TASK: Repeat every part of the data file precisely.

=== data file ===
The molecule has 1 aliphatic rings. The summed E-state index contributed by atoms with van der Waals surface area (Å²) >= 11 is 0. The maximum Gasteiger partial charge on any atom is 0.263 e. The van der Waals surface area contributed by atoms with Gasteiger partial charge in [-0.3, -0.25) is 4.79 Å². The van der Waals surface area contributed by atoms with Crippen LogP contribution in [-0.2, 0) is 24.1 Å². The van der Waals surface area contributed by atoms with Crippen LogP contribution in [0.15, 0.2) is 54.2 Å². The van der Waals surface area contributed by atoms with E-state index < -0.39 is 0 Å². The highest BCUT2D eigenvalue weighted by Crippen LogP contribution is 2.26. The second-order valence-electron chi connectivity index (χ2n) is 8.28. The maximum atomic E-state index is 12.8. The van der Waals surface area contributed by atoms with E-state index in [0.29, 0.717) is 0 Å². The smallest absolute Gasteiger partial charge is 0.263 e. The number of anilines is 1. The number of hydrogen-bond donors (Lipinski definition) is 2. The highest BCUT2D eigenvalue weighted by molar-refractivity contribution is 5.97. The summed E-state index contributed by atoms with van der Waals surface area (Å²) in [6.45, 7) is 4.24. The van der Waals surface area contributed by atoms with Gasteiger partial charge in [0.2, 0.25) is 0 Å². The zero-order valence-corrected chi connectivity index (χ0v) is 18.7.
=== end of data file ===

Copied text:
The molecule has 1 aliphatic rings. The summed E-state index contributed by atoms with van der Waals surface area (Å²) >= 11 is 0. The maximum Gasteiger partial charge on any atom is 0.263 e. The van der Waals surface area contributed by atoms with Gasteiger partial charge in [-0.3, -0.25) is 4.79 Å². The van der Waals surface area contributed by atoms with Crippen LogP contribution in [-0.2, 0) is 24.1 Å². The van der Waals surface area contributed by atoms with Crippen LogP contribution in [0.15, 0.2) is 54.2 Å². The van der Waals surface area contributed by atoms with E-state index < -0.39 is 0 Å². The highest BCUT2D eigenvalue weighted by Crippen LogP contribution is 2.26. The second-order valence-electron chi connectivity index (χ2n) is 8.28. The maximum atomic E-state index is 12.8. The van der Waals surface area contributed by atoms with E-state index in [0.29, 0.717) is 0 Å². The smallest absolute Gasteiger partial charge is 0.263 e. The number of anilines is 1. The number of hydrogen-bond donors (Lipinski definition) is 2. The highest BCUT2D eigenvalue weighted by molar-refractivity contribution is 5.97. The summed E-state index contributed by atoms with van der Waals surface area (Å²) in [6.45, 7) is 4.24. The van der Waals surface area contributed by atoms with Gasteiger partial charge in [0.2, 0.25) is 0 Å². The zero-order valence-corrected chi connectivity index (χ0v) is 18.7.